By John C. Nelson, MD, MPH
The Affordable Care Act provides a blueprint for health system reform in America. While increasing access to care, the quality of that care must be maintained or improved; and, costs must decrease.
Innovation will be a key factor to bring about change. Personalized Medicine based on genetic information (or Precision Medicine as President Obama referred to it in his State of the Union address), has the potential to be one such key.
Many see the use of genetics as only a way to study and identify those predisposed to various rare diseases. Indeed, there is much promise in this approach. However, a more far-reaching use of genetic information would be to gain a better understanding of how patients are likely to respond to drugs.
Nearly all of us have taken, or will take, medications at some time in our lives. Every single one of us has unique, drug-metabolizing capabilities centered around the cytochrome P-450 (CYP) enzymes in our liver. These enzymes are genetically determined and dictate how we break down medication – essentially, whether we are normal, rapid or poor metabolizers.
For example, when a “standard” dose of a drug is given to a patient, there is an expected result. However, if a drug is broken down too rapidly by a rapid metabolizer, the necessary level of medication may never be achieved. Conversely, if broken down too slowly by a poor metabolizer, unusually high concentrations of the drug may accumulate with toxic, even fatal, side effects as a result. Studies have shown that more than 75 percent of patients have variations in at least one CYP pathway, and therefore may not metabolize medications the way a caregiver might expect.
This is knowledge that should make all of us responsible for patient care stand up and pay attention.
If a clinician knew before a drug was prescribed how a patient would react, prescribing would take a major leap toward becoming a more exact science.
Enter the solution: genetic testing that tells us with more certainty before a drug is prescribed if it will be effective. The science of pharmacogenomics – the study of the many genes that can affect individual differences in drug response — has made this possible today.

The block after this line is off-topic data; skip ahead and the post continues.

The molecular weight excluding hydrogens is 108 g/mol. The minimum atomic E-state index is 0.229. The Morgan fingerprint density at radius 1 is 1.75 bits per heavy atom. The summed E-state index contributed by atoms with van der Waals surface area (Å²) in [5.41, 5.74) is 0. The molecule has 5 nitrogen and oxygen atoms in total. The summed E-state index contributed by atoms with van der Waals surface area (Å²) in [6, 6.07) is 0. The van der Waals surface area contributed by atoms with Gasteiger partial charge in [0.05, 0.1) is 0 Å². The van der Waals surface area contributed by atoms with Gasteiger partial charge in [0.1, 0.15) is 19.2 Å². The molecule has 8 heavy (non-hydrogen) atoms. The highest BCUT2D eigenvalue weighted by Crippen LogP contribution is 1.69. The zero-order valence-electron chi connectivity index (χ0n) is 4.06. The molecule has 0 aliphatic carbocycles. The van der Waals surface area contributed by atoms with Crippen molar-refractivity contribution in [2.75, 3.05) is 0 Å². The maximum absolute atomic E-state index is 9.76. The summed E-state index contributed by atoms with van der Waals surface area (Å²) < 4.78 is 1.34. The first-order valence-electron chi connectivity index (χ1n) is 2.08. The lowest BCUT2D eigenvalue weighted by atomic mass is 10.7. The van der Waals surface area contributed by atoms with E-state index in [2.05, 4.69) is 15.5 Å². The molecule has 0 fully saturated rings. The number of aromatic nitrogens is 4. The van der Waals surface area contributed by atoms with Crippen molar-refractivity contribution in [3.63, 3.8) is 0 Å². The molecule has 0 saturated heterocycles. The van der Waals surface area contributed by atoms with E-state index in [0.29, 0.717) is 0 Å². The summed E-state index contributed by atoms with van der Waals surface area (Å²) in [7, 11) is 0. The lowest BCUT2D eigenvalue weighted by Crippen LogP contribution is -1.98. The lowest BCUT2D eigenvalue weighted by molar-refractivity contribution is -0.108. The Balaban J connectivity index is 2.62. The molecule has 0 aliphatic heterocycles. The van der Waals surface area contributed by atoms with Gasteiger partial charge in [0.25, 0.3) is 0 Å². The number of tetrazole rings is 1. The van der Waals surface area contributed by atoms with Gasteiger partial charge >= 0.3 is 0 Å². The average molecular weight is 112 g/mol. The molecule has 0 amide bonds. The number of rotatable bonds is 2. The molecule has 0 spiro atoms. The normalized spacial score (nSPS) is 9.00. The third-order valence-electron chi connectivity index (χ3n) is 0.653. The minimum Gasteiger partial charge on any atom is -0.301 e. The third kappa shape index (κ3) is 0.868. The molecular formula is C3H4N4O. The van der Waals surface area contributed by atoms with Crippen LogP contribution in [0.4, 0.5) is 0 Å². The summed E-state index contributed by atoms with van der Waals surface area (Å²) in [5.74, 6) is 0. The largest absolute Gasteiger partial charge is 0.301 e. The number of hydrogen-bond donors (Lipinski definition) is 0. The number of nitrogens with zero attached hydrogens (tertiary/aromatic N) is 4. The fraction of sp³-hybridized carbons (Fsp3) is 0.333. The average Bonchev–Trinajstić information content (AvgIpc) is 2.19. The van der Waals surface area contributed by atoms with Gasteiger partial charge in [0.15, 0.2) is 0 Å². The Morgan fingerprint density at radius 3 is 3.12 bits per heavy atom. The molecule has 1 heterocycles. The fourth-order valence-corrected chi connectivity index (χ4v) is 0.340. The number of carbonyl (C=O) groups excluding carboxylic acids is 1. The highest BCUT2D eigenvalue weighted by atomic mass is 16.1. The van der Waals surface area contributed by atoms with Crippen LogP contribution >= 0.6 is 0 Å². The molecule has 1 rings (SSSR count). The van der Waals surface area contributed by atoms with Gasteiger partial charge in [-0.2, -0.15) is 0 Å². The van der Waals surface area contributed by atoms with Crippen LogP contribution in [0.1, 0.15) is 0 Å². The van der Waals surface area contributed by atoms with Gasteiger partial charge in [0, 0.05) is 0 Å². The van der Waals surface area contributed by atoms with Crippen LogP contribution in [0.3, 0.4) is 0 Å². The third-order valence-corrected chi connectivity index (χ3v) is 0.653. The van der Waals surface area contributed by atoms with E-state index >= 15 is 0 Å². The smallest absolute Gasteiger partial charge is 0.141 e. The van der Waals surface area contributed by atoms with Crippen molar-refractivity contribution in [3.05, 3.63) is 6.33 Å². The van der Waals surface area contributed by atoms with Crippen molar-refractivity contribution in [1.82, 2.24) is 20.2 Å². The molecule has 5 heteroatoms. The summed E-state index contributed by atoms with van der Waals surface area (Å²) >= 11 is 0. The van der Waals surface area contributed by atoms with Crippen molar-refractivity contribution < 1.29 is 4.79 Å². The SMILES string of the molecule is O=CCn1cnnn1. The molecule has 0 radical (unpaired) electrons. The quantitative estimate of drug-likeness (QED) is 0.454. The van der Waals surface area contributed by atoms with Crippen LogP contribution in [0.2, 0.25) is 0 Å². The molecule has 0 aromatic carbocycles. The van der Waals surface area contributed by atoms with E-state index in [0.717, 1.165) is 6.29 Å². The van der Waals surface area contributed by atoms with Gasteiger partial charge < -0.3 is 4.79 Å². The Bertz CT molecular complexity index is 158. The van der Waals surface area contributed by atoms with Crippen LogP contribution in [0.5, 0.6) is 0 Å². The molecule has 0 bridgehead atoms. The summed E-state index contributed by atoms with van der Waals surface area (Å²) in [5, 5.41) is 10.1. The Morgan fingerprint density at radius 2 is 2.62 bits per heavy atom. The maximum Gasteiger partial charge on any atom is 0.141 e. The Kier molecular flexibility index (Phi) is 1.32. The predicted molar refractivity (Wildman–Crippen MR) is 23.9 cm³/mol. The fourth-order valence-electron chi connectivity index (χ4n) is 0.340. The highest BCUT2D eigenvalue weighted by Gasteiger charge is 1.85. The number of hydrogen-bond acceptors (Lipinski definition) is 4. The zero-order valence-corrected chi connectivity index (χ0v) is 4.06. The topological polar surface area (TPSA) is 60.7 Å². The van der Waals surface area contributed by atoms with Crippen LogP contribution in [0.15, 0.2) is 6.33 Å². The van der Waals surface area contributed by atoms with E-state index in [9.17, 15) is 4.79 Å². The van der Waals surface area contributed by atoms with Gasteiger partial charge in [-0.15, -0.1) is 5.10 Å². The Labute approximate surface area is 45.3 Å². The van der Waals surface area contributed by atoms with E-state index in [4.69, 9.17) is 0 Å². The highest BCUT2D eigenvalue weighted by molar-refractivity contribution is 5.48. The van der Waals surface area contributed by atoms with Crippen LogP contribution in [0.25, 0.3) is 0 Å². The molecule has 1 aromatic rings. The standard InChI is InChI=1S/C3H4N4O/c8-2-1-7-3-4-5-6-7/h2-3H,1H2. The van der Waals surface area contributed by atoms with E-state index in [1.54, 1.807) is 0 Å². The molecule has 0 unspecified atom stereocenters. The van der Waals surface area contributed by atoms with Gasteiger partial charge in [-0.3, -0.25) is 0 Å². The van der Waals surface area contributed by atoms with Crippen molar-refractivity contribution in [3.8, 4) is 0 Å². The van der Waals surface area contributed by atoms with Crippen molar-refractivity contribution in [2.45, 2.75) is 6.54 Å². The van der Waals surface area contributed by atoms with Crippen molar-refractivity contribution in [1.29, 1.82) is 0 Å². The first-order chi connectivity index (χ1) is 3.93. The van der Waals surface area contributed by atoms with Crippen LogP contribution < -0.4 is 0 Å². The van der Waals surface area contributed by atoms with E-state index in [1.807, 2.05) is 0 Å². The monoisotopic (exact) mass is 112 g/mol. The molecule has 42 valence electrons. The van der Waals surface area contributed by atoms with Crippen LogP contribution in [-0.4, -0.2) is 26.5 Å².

EHRs and ePrescribing software already check for drug-drug interactions; however, without the ability to identify drug-gene interactions, important interactions may be missed. Genetic testing, therefore, improves the ability to determine which patients are at risk.
Impacting Costs and Patient Outcomes
Approximately $3.5 billion is spent annually on extra medical costs as a result of adverse drug events (ADEs), which is when a patient is harmed by a reaction or complication from taking a medication. ADEs account for more than 700,000 annual ER visits for Medicare patients. Similarly, 2-8 percent of hospital admissions for Medicare patients occur due to ADEs, resulting in tremendous costs.
Per a 2014 study, current methods to detect ADEs miss more than a third of potential drug interactions, masked due to unknown patient genetics. This kind of information has prompted the FDA to recommend that drug-gene interactions should be considered as important as drug-drug interactions.
The Triple Aim describes improved care of the individual, improved health of the patient population and decreased per capita costs as goals. All of these objectives may be accomplished by the appropriate use of genetic testing.
The Role of Technology
Currently, most EHR, HIE and other healthcare software systems don’t have the ability to store and mine individual genetic data in a meaningful way. Clinical decision support software already exists that can compare a patient’s genetic capacity to metabolize medications against their medication list to determine the best medications and dosages for that patient.
A greater sense of urgency is needed to integrate this kind of information and technology into EHRs in a user-friendly, patient-centered way. This will improve the drug interaction alerts physicians consider when prescribing. It’s not enough to store this information merely as a lab report. Ideally, clinically-actionable genetic results like these should be a part of the patient face sheet – as discreet data – so it can quickly and easily be accessed and used, for example, when a patient visits the emergency room.
There is currently no magic bullet to transform the healthcare system in America. However, a large step towards accomplishing the goals of the Triple Aim can be achieved with the appropriate use and availability of genetic testing and making consideration of that useful clinical information available to physicians throughout the healthcare software ecosystem.
Dr. John C. Nelson is a practicing physician in obstetrics and gynecology at the Health Clinic of Utah. In practice since 1975, he became Medical Director at Genelex Corporation in 2013, and served as President of the American Medical Association from 2004-2005. Contact Dr. Nelson at 800-523-3080.